In late March, the Maryland House of Delegates moved to eliminate one of their treasured perks, the state legislative scholarships, in order to help trim the beleaguered state budget. According to this story in The Sun, the delegates “suggested taking an $11.5 million fund for scholarships that legislators dole out on their own, and giving it to the higher education system.”
I thought this was a real act of political courage. Giving away our tax money at their individual discretion is a nice little perk for our elected representatives. It can’t hurt their name recognition at election time. While many voters may be in the dark about their legislators’ positions on the big issues of the day they aren’t likely to forget a giveaway to their kids or grandkids.
Personally, I’ve always had a problem with this perk and I heartily applauded the move to eliminate it.
My applause was a bit premature.
It turns out that our state senators were not pleased with this initiative by their brethren in the House. The senators retaliated by threatening to freeze all new bond issues like the one proposed for Symphony Woods until 2013. This is an even bigger perk and the threat to eliminate it was enough to convince the delegates to back off on the scholarship shenanigans.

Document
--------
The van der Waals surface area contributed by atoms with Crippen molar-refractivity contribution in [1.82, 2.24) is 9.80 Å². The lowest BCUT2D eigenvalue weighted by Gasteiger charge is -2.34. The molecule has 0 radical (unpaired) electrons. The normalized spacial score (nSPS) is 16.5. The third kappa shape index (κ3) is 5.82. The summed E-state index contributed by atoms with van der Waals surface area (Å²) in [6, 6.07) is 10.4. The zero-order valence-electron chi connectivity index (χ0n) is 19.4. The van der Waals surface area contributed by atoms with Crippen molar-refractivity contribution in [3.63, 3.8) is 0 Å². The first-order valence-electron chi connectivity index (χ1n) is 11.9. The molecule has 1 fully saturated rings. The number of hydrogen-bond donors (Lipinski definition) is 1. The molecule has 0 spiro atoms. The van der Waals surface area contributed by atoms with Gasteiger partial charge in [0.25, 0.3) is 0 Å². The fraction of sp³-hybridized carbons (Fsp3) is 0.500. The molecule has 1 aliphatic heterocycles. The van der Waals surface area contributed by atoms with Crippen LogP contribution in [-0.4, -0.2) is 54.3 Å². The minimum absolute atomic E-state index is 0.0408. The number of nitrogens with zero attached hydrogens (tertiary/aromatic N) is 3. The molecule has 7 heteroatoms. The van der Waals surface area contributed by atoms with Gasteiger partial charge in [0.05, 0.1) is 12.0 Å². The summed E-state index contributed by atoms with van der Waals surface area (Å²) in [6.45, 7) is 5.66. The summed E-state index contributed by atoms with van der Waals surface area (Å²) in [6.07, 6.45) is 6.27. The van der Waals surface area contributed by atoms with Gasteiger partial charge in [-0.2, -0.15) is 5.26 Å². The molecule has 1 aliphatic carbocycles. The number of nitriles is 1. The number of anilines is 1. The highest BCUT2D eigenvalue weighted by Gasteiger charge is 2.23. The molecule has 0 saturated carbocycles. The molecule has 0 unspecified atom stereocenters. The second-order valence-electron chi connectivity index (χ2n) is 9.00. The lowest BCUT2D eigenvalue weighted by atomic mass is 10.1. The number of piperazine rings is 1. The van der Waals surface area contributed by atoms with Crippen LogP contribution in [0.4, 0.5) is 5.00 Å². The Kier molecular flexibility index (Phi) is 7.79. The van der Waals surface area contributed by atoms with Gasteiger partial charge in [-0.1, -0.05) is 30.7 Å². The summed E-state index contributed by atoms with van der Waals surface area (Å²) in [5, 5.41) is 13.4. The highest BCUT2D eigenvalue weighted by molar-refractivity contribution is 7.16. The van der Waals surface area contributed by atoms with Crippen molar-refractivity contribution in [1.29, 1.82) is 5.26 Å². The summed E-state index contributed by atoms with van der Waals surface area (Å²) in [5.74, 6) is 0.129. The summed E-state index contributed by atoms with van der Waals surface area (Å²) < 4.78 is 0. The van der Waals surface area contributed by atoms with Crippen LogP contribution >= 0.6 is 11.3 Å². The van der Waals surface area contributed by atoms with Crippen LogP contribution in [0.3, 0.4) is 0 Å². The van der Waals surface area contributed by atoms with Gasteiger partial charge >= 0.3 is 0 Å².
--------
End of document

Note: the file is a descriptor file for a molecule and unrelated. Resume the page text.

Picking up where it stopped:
“Senators wanted to eliminate a $15 million pool of money for pet projects that they borrow each year through bond issues. Both programs are frequent subjects of criticism. But ultimately, both the scholarship fund and the bond-bill projects stayed in the budget.”
It looks like another year of politics as usual in Annapolis. Nice going boys and girls, you just showed your true stripes.
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